#5 HawkEye Fishtrax 1C 

Intended for experienced fisherman, the HawkEye Fishtrax Finder features the Dual-Frequency FishTrax Intelligent Sonar and the Virtuview HD Color Display for a sharper view. With the FishTrax Intelligent Sonar, you can adjust the fish finder to the type of fishing you intend to do, such as shore, kayak, boat, or ice fishing.

Fishtrax Finder locates fish, calculates the depth, provides the temperature of the water, and provides information on the contour and composition of the bottom.

Flasher Mode provides current information, and Fish Finder provides historical information.

In Data Mode, the Hawkeye FishTrax enlarges the readings so that you can read them from a distance.

The Ice-Mode Digital Flasher provides real time sonar information, which is especially good for ice fishing.

To help you better track the fish, the Fishtrax Finder offers 100-level sensitivity adjustment and auto-zoom ground tracking.

The Dual-Frequency (200-kHz and 83-kHz) allows you to select the higher frequency for fishing at a deeper level or the lower frequency for shallower fishing. It provides a 14° to 26° sonar cone and will read to a depth of 240 feet.

The Hawkeye Fish Finder can be mounted on your boat or handheld. The FishTrax includes built in expandability so that you can add accessories.

Pros 

  • The Hawkeye Fishtrax Finder features the Virtuview HD Color Display for a sharper view.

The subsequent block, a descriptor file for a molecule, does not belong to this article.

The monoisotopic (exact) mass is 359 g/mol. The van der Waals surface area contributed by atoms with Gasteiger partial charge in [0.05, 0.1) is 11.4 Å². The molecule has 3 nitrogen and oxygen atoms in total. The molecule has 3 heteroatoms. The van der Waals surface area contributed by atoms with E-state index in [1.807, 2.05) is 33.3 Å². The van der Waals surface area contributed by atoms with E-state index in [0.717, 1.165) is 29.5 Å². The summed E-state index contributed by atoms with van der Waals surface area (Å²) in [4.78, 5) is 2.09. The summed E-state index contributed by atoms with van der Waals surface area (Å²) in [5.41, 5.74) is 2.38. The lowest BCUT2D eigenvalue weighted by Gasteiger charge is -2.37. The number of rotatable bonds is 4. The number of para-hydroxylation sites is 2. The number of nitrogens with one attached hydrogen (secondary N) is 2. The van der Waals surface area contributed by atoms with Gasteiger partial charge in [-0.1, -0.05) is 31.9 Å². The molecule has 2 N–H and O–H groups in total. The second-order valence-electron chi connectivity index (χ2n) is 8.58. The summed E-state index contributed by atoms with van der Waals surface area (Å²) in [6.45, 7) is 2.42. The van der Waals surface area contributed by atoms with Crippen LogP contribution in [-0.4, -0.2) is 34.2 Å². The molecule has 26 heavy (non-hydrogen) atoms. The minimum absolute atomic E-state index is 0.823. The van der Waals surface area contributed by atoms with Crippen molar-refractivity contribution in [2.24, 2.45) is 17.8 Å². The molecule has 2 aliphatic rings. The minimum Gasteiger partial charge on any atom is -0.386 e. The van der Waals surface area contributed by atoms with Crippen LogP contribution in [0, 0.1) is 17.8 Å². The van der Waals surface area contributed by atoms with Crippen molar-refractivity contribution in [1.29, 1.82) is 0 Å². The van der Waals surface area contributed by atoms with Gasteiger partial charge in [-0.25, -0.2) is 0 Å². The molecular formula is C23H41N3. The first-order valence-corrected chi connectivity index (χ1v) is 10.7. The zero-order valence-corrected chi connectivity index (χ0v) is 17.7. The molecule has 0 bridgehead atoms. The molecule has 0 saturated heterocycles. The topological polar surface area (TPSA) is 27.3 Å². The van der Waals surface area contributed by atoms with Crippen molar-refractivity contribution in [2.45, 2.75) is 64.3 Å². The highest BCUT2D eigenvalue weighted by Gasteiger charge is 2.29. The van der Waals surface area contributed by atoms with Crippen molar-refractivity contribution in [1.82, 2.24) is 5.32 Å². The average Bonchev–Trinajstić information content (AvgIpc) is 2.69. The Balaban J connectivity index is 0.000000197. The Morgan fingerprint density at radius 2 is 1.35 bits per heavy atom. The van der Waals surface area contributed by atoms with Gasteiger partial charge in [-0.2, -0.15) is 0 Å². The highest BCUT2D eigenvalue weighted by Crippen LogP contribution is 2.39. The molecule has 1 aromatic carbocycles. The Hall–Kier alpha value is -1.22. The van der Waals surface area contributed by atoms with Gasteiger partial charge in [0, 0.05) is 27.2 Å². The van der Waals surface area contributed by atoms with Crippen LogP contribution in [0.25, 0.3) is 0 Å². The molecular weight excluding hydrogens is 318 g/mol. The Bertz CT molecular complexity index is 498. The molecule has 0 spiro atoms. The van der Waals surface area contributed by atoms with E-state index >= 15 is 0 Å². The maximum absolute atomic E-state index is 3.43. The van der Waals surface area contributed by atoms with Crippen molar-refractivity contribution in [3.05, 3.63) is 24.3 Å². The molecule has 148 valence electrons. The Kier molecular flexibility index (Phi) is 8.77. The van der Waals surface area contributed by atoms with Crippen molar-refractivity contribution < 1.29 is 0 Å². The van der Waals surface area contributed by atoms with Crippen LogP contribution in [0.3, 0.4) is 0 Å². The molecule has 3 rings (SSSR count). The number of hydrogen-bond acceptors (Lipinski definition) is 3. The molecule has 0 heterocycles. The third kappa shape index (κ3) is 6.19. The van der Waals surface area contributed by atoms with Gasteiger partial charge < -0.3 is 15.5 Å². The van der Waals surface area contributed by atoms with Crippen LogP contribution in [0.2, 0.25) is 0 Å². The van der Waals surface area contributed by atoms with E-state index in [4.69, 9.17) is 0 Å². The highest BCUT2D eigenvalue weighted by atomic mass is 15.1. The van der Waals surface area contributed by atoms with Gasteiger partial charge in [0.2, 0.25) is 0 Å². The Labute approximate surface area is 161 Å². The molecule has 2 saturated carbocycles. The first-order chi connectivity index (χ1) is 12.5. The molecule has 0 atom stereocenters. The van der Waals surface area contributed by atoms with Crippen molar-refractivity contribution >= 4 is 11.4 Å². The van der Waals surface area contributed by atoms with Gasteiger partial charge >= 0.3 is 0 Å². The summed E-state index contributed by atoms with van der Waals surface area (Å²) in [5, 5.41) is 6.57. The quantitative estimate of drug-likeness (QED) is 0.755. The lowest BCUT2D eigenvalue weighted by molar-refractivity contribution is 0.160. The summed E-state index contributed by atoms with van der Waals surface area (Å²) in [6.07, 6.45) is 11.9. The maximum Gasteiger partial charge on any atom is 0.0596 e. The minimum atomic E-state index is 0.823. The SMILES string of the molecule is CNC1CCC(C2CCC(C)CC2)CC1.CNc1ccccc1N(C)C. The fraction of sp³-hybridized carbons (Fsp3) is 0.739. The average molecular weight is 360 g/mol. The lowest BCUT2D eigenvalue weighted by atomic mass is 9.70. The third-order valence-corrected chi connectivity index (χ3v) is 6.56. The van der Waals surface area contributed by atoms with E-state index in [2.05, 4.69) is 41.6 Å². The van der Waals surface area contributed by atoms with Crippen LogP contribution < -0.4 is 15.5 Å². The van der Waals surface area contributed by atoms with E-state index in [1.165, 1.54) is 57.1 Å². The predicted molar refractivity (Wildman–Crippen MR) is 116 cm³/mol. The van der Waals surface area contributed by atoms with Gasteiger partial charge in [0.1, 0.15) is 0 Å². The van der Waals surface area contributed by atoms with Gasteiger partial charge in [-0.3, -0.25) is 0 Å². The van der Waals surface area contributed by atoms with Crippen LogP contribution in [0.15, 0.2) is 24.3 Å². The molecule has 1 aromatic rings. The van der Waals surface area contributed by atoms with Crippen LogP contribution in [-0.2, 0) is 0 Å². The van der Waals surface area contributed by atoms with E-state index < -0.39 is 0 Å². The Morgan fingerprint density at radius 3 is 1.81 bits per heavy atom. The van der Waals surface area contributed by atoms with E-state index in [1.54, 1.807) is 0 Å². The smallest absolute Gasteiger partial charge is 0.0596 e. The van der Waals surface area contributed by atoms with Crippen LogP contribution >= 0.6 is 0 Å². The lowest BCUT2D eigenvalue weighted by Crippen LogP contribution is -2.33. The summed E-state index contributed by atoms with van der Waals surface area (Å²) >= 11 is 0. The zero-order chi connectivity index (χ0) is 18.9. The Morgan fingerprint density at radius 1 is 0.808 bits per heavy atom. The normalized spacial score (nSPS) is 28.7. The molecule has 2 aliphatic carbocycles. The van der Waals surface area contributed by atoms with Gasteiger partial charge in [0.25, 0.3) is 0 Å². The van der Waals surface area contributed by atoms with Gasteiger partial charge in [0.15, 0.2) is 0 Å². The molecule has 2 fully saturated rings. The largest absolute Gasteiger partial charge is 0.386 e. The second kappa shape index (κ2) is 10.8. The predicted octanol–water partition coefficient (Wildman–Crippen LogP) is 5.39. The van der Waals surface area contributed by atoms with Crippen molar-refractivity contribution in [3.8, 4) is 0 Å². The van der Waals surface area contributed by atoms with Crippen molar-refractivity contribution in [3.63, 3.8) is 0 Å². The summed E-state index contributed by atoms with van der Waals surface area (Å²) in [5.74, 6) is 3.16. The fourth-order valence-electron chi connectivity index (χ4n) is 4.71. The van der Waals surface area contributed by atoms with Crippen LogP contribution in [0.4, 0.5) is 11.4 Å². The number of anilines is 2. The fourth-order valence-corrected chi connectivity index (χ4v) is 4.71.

• You can adjust the fish finder to the type of fishing you intend to do.
  • It will locate fish, calculate the depth, provide the temperature of the water, and provide information on the contour and composition of the bottom.
  • It offers 100-level sensitivity adjustment and auto-zoom ground tracking.
  • The Dual-Frequency (200-kHz and 83-kHz) allows you to select the higher frequency for fishing at a deeper level, or the lower frequency for shallower fishing
  • It can be mounted on your boat or handheld.
  • The FishTrax includes built in expandability so that you can add accessories.

Cons

  • There are some malfunctioning units that had to be replaced.
  • It is splash-resistant, not waterproof. 

#6 LUCKY Portable Fish Finder

The LUCKY Portable Fish Finder provides information on the underwater contour, the water depth and temperature, the size of the fish, and the depth of the fish. It offers a 2.4-inch, LCD touch-screen display that provides a clearer image.

With the ability to monitor to a depth of 328 feet and a 26-foot wired operating distance, the Lucky Fish Finder offers a 45° sonar cone and a high-frequency of 200-kilohertz (kHz). This high frequency is for depths of more than 200 feet (60 meters) and for receiving more accurate and detailed readings at faster speeds.

High-frequency transducers, however, do have a more limited coverage area.